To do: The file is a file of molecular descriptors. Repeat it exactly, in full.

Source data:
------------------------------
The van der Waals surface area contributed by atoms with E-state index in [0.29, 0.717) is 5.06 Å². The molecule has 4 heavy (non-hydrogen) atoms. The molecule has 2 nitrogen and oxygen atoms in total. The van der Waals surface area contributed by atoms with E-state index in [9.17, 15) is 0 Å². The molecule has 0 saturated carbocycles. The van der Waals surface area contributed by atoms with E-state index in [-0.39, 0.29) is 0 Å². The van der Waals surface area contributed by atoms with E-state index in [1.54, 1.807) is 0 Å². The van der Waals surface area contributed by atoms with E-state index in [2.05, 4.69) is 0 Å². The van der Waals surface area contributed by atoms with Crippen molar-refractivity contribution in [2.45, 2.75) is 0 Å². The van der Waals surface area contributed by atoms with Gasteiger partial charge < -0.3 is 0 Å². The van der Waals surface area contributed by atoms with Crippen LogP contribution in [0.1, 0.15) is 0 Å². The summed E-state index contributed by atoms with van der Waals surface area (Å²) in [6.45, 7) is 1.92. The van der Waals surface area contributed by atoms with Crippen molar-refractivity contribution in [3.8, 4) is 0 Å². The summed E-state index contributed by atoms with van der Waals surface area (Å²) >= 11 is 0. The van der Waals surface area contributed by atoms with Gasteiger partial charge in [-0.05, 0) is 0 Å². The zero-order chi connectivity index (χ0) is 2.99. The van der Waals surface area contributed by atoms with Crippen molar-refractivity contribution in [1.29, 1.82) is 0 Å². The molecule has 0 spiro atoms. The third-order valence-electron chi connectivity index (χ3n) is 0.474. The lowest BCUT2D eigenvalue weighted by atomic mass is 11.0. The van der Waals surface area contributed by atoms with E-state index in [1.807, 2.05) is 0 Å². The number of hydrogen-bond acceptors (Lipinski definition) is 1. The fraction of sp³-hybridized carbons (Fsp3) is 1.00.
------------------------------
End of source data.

The van der Waals surface area contributed by atoms with E-state index in [0.29, 0.717) is 5.06 Å². The molecule has 4 heavy (non-hydrogen) atoms. The molecule has 2 nitrogen and oxygen atoms in total. The van der Waals surface area contributed by atoms with E-state index in [9.17, 15) is 0 Å². The molecule has 0 saturated carbocycles. The van der Waals surface area contributed by atoms with E-state index in [-0.39, 0.29) is 0 Å². The van der Waals surface area contributed by atoms with E-state index in [1.54, 1.807) is 0 Å². The van der Waals surface area contributed by atoms with E-state index in [2.05, 4.69) is 0 Å². The van der Waals surface area contributed by atoms with Crippen molar-refractivity contribution in [2.45, 2.75) is 0 Å². The van der Waals surface area contributed by atoms with Gasteiger partial charge < -0.3 is 0 Å². The van der Waals surface area contributed by atoms with Crippen LogP contribution in [0.1, 0.15) is 0 Å². The summed E-state index contributed by atoms with van der Waals surface area (Å²) in [6.45, 7) is 1.92. The van der Waals surface area contributed by atoms with Crippen molar-refractivity contribution in [3.8, 4) is 0 Å². The summed E-state index contributed by atoms with van der Waals surface area (Å²) >= 11 is 0. The van der Waals surface area contributed by atoms with Gasteiger partial charge in [-0.05, 0) is 0 Å². The zero-order chi connectivity index (χ0) is 2.99. The van der Waals surface area contributed by atoms with Crippen molar-refractivity contribution in [1.29, 1.82) is 0 Å². The molecule has 0 spiro atoms. The third-order valence-electron chi connectivity index (χ3n) is 0.474. The lowest BCUT2D eigenvalue weighted by atomic mass is 11.0. The van der Waals surface area contributed by atoms with E-state index in [1.807, 2.05) is 0 Å². The number of hydrogen-bond acceptors (Lipinski definition) is 1. The fraction of sp³-hybridized carbons (Fsp3) is 1.00.